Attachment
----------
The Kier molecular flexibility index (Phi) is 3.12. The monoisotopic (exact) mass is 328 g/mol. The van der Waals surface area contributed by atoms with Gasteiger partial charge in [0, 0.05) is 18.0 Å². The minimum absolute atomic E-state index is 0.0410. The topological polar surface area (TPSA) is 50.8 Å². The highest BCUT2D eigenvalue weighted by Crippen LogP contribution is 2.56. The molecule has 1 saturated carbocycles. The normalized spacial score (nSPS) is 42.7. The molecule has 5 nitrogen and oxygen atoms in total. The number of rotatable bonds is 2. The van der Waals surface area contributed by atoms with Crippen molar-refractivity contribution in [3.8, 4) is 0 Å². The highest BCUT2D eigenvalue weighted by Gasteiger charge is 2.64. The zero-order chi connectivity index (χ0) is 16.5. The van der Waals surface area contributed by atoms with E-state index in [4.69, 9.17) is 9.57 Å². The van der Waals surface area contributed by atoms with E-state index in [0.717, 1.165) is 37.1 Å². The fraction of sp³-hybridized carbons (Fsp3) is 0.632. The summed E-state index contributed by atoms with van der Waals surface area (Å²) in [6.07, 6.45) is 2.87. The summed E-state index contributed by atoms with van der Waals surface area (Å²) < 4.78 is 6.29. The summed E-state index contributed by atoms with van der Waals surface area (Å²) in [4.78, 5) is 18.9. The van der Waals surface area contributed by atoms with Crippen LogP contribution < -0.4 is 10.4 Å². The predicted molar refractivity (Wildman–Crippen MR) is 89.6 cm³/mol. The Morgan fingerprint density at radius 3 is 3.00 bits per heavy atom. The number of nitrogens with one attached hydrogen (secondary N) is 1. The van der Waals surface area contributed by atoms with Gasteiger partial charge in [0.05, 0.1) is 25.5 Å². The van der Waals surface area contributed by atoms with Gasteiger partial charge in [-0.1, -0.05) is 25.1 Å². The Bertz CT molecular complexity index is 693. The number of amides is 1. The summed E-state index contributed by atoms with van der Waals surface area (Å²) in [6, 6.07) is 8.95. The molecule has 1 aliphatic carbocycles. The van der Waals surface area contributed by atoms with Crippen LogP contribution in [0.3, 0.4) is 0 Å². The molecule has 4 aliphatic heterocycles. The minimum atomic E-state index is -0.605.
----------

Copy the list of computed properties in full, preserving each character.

The Kier molecular flexibility index (Phi) is 3.12. The monoisotopic (exact) mass is 328 g/mol. The van der Waals surface area contributed by atoms with Gasteiger partial charge in [0, 0.05) is 18.0 Å². The minimum absolute atomic E-state index is 0.0410. The topological polar surface area (TPSA) is 50.8 Å². The highest BCUT2D eigenvalue weighted by Crippen LogP contribution is 2.56. The molecule has 1 saturated carbocycles. The normalized spacial score (nSPS) is 42.7. The molecule has 5 nitrogen and oxygen atoms in total. The number of rotatable bonds is 2. The van der Waals surface area contributed by atoms with Crippen molar-refractivity contribution in [3.8, 4) is 0 Å². The highest BCUT2D eigenvalue weighted by Gasteiger charge is 2.64. The zero-order chi connectivity index (χ0) is 16.5. The van der Waals surface area contributed by atoms with E-state index in [4.69, 9.17) is 9.57 Å². The van der Waals surface area contributed by atoms with E-state index in [0.717, 1.165) is 37.1 Å². The fraction of sp³-hybridized carbons (Fsp3) is 0.632. The summed E-state index contributed by atoms with van der Waals surface area (Å²) in [6.07, 6.45) is 2.87. The summed E-state index contributed by atoms with van der Waals surface area (Å²) < 4.78 is 6.29. The summed E-state index contributed by atoms with van der Waals surface area (Å²) in [4.78, 5) is 18.9. The van der Waals surface area contributed by atoms with Crippen LogP contribution < -0.4 is 10.4 Å². The predicted molar refractivity (Wildman–Crippen MR) is 89.6 cm³/mol. The Morgan fingerprint density at radius 3 is 3.00 bits per heavy atom. The number of nitrogens with one attached hydrogen (secondary N) is 1. The van der Waals surface area contributed by atoms with Gasteiger partial charge in [0.05, 0.1) is 25.5 Å². The van der Waals surface area contributed by atoms with Gasteiger partial charge in [-0.1, -0.05) is 25.1 Å². The Bertz CT molecular complexity index is 693. The number of amides is 1. The summed E-state index contributed by atoms with van der Waals surface area (Å²) in [6, 6.07) is 8.95. The molecule has 1 aliphatic carbocycles. The van der Waals surface area contributed by atoms with Crippen LogP contribution in [0.3, 0.4) is 0 Å². The molecule has 4 aliphatic heterocycles. The minimum atomic E-state index is -0.605.